Gold bars in a vault in West Point, N.Y. (Associated Press)
Or is it?
This confirms data released last week by the Central bank of the Russian Federation, which reported an increase of over 300,000 ounces from June’s 5.197 million ounces figure. IMF data is reported with a one month lag.
The latest IMF data also shows that in July, the National Bank of Kazakhstan added 45,000 ounces to its official gold reserves, taking its total holding to 5.1 million ounces.
According to the World Gold Council, over the last six months, Russia has now increased its gold reserves by 54 tonnes. In the same period Kazakhstan has purchased 12 tonnes.
Russia now has the world’s 6th largest gold reserves, officially higher than both Switzerland’s 1,040 tonnes and China’s 1054.1 tonnes. As a comparison, in the second quarter of 2009, Russia only had 550 tonnes of gold in its official reserves meaning that their reserves have nearly doubled in just over 5 years.
The ongoing accumulation of official gold by Russia appears to be part of a reserve diversification strategy. Gold is held by central banks as one of their reserve assets alongside foreign exchange assets including US Dollars and Euros, and also IMF Special Drawing Rights (SDRs).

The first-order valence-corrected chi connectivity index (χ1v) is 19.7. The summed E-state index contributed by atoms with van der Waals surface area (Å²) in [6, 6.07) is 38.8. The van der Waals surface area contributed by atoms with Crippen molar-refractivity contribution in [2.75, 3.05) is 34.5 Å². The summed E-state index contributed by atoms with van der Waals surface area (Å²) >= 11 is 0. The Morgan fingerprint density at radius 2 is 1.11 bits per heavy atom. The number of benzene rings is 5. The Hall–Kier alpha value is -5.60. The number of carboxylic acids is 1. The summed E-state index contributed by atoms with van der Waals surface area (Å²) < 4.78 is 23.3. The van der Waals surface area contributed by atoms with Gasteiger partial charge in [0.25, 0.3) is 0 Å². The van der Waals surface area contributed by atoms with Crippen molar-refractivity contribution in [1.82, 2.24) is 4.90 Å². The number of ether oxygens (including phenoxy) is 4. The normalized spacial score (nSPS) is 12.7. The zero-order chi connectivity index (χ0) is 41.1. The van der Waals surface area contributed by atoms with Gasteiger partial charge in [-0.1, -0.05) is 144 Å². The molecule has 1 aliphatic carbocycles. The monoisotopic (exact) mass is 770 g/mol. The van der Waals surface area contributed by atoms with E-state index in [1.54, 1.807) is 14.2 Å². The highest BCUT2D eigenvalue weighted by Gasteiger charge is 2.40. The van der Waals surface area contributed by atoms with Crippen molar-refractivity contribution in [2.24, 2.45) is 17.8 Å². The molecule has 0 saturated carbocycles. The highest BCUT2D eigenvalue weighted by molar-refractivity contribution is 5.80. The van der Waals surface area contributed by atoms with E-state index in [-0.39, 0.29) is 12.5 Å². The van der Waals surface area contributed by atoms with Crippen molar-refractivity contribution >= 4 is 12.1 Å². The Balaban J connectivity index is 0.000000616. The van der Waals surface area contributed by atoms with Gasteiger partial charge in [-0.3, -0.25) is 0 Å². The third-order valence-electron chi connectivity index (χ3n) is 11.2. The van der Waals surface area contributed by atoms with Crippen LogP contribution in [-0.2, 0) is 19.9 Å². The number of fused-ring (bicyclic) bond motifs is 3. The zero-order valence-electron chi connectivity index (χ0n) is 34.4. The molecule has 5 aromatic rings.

Some Russian analysts point to the threat of continued western sanctions on Russia as a renewed catalyst for the Russian central bank diversifying out of dollars and euros by increasing its gold reserves. Gold now accounts for over 12% of Russian official reserves and could reach 15% by year end if the current trend continues.
As well as Kazakhstan, other countries in the region have also actively been increasing official gold reserves this year including Azerbaijan, Kyrgyzstan and Tajikistan.
Today in the Belarusian capital of Minsk, Russian President Vladimir Putin met for trade talks with his counterparts Nursultan Nazarbayev of Kazakhstan, Alexander Lukashenko of Belarus and also President Petro Poroshenko of the Ukraine.
If Putin meets separately with the Ukraine’s Poroshenko today, this will be the first time that the two presidents will have held discussions, which is especially significant given the ongoing Ukrainian conflict.
Russia is a member of the Eurasian Customs Union along with Kazakhstan and Belarus. The Eurasian Customs Union is a precursor to a Eurasian Economic Union which the three countries hope to establish by 2015 which will be modelled on the European Union.
Russia, Kazakhstan and Belarus are also members of the Eurasian Economic Community along with Kyrgyzstan, Uzbekistan and Tajikistan, and all six countries are members of the Shanghai Cooperation Organisation (SCO) alongside China.
Chinese President Xi Jinping raises a shot with Russian President Vladimir Putin
Given close economic cooperation between Russia, Kazakhstan and Belarus, and a trajectory towards economic union, it is probable that the three countries would be coordinating monetary policy which would include a common approach to official gold reserves accumulation.
This will be worth watching in the coming months and years, and like China, it is possible that Russia and its allies may not be fully reporting their gold reserves accumulation data to the IMF since it is not obligatory that they do so.
by Ronan Manly
This article is brought to you courtesy of Goldcore which appeared on ZeroHedge.